All posts tagged: Mario Contreras

How La Villita Envisions Justice: A Reporter’s Reflections

Since I began covering the Envisioning Justice initiative in Little Village in Spring 2018, something that Open Center for the Arts Founder and Executive Director J. Omar Magana told me has stayed with me. He said that he sees the Chicago neighborhood – where, in 2004, he opened his community art center – as a world-class village. It took me almost a year of meeting and speaking with artists and activists who live and work in La Villita, to understand what he meant. As part of the cohort of journalists documenting the ways Chicagoans have harnessed art to address criminal justice issues in their communities, I’ve had the extraordinary privilege to learn from the people at the intersections of this work. Little Villagers specifically represent a unique approach to community organizing – one that embraces interracial solidarity, and cross-issue advocacy. Holding power brokers accountable feels particularly salient in Little Village. The creeping threat of gentrification is still somewhat distant here, unlike the neighboring area of Pilsen, where brand new luxury apartments share blocks with single …

Little Village Through A Looking Glass: An Interview with Media Instructor Mario Contreras

As part of Chicago’s Envisioning Justice project to address community concerns around criminal justice through arts education, Open Center for the Arts in Little Village worked with teaching artists to bring specialized courses focused on immigration, incarceration, and political organizing to their students. Filmmaker and media instructor Jesús Mario Contreras was one such educator, teaching a series of filmmaking classes to youth and young adults from the neighborhood. He shared with me about his particular teaching philosophies of art as cultural communication, youth allyship, and the importance of self-reflection. Anjali Misra: How did you become involved with Open Center? Mario Contreras: Pepe Vargas from The Chicago Latino Film Festival recommended a friend of mine for  the job of instructor. Arlen Parsa, director of The Way to Andina, thought I’d enjoy the opportunity. AM: Can you describe your work with Open Center? What was day-to-day teaching like, and what were some highlights (best personal moments with students, staff, community members, etc.)? MC: I was one of many instructors that Open Center students worked with over the …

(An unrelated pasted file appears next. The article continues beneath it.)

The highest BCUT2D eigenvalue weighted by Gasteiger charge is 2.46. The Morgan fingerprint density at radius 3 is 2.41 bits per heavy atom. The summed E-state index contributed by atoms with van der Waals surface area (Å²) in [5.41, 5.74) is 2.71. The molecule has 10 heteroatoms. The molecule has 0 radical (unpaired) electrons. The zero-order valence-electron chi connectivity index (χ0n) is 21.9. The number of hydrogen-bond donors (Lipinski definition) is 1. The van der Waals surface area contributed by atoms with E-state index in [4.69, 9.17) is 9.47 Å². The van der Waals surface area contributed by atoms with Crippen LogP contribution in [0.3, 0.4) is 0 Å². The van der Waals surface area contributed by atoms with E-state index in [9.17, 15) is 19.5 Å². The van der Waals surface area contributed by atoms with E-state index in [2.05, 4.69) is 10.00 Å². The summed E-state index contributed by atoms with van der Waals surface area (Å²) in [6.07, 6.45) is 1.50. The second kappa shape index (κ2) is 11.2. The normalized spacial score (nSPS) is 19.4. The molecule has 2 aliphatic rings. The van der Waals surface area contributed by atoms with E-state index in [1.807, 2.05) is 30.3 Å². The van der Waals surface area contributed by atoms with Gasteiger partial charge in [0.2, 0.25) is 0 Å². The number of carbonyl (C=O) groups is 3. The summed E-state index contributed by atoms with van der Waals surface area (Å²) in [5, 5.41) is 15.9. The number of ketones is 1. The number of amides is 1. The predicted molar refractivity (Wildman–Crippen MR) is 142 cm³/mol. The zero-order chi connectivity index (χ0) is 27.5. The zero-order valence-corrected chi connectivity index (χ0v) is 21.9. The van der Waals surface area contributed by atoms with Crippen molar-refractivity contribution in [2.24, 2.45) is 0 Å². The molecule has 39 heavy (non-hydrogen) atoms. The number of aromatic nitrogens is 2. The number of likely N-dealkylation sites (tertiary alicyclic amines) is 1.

Battle for Independents at PBS

On December 18, I was invited to attend a live-feed viewing of the National Black Programming Consortium’s panel on Digital Diversity. The conversation was framed around the upcoming application for serial projects about the Black experience, but I was there to glean some knowledge and to listen to Maria Hinojosa, host of Latino USA and founder of Futuro Media. I was welcomed into the group because of my affiliation with Diverse Voices in Docs. I ran into Gordon Quinn and Becki Stocchetti of Kartemquin Films, who were also accepting applications for the third round of DVID. Tony Williams, director of Carbonerdious: Rise of the Black Nerd, and I were there to represent the inaugural class. Jeff Baraka and Noel Occomy were there on behalf of the Year Two Fellows. WTTW hosted us, and we had time to do a round of introductions before the panel started. Gordon used the opportunity to talk about a decision that was making waves among indie filmmakers, especially the newly-formed Indie Caucus. “The Indie Caucus had come into existence before …